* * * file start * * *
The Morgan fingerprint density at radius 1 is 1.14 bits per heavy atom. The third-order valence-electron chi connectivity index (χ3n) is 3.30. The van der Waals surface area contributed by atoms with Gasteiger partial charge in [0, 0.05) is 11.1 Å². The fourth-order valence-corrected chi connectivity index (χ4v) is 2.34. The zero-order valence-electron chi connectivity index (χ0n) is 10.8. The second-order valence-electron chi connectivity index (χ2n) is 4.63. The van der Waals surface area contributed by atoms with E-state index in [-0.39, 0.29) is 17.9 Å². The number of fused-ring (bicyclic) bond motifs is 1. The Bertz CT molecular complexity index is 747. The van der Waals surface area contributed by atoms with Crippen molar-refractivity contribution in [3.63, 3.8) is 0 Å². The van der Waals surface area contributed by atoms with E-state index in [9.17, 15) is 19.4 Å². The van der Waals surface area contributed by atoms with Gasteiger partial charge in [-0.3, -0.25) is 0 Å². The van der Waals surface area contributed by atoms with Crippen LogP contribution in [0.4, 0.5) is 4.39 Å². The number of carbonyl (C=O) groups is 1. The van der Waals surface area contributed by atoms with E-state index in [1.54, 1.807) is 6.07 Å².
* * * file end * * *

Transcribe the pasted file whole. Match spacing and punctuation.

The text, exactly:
The Morgan fingerprint density at radius 1 is 1.14 bits per heavy atom. The third-order valence-electron chi connectivity index (χ3n) is 3.30. The van der Waals surface area contributed by atoms with Gasteiger partial charge in [0, 0.05) is 11.1 Å². The fourth-order valence-corrected chi connectivity index (χ4v) is 2.34. The zero-order valence-electron chi connectivity index (χ0n) is 10.8. The second-order valence-electron chi connectivity index (χ2n) is 4.63. The van der Waals surface area contributed by atoms with E-state index in [-0.39, 0.29) is 17.9 Å². The number of fused-ring (bicyclic) bond motifs is 1. The Bertz CT molecular complexity index is 747. The van der Waals surface area contributed by atoms with Crippen molar-refractivity contribution in [3.63, 3.8) is 0 Å². The van der Waals surface area contributed by atoms with E-state index in [9.17, 15) is 19.4 Å². The van der Waals surface area contributed by atoms with Gasteiger partial charge in [-0.3, -0.25) is 0 Å². The van der Waals surface area contributed by atoms with Crippen LogP contribution in [0.4, 0.5) is 4.39 Å². The number of carbonyl (C=O) groups is 1. The van der Waals surface area contributed by atoms with E-state index in [1.54, 1.807) is 6.07 Å².